11th Grade – The American Experience

This course is devoted to the study of American Literature from the colonial period to the present and examines the development of the American character and culture through the study of literature, art, music, and film. This course should develop an appreciation of American literature as well as an awareness of how our literature reflects the nation’s history.

 Eleventh grade students closely examine speeches, essays, personal narratives, short stories, dramas, and informational and literary works depicting the struggle to define oneself and find one’s place in society while engaged in the quest to attain “the American Dream”. Students will employ a range of writing strategies to produce an effective response to a prompt; identify areas in their own writing in need of improvement and confer with teachers; continue development of personal voice in their writing; compose expository essays that interpret and/or analyze works; sustain a compelling controlling idea and integrate well-chosen evidence; employ a variety of rhetorical strategies and organizational techniques; recognize and correct wordiness in their writing and employ a variety of sentence types; apply MLA documentation rules; use research techniques and processes to produce, publish and present speeches, as well as narrative and expository projects. They will continue to hone their grammar and mechanics skills.

Texts: Holt McDougal American Literature, various novels, short stories, dramas and speeches, Sadlier Vocabulary Workshop, The Great Grammar Book. 

12th Grade – British Literature

Students will study British literature in a survey course that examines representative texts from the Anglo Saxon era to the current day.  The class is structured chronologically, but within each era, we will examine an important thematic issue.  The class emphasizes close critical reading, rigorous class discussion, formal analytical essays, personal and creative responses to texts, independent reading projects and oral presentations.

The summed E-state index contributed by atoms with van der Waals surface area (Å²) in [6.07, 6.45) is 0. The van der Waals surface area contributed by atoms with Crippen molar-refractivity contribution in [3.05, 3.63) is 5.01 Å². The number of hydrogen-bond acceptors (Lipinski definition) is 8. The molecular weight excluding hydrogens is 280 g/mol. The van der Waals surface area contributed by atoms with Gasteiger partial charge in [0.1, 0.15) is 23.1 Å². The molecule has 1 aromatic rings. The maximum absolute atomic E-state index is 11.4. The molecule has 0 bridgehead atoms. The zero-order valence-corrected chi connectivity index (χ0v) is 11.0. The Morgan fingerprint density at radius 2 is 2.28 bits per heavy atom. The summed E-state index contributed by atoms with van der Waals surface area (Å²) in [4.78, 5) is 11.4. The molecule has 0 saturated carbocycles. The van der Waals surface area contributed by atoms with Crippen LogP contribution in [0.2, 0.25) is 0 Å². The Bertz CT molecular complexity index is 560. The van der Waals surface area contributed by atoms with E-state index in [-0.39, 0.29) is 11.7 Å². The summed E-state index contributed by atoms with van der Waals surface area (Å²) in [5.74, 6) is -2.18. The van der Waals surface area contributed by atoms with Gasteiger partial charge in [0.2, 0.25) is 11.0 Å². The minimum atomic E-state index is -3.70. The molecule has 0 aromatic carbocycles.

Students will analyze challenging texts, exploring how literary devices and techniques express meaning; understand the cultural and socio-historical context for the texts in order to enrich understanding of the texts as well as British history and culture; write sophisticated, cohesive, developed essays analyzing the texts; engage in research on topics relevant to the texts to strengthen critical thinking, close reading and analytical writing skills; write informational, analytic, personal and creative responses in which development, organization, and style are appropriate to the task, purpose, and audience and enhance meaning; participate in rigorous, textually based classroom discussion; demonstrate mastery of English grammar and mechanics and develop their individual authorial voices; revise, edit, and peer review their writing.

Representative texts:

Beowulf, The Canterbury Tales by Geoffrey Chaucer, Hamlet by William Shakespeare, Pride and Prejudice by Jane Austen, Heart of Darkness by Joseph Conrad, Dubliners by James Joyce, short stories by various authors, and poetry ranging from the 16th to the 21st centuries; The Great Grammar Book.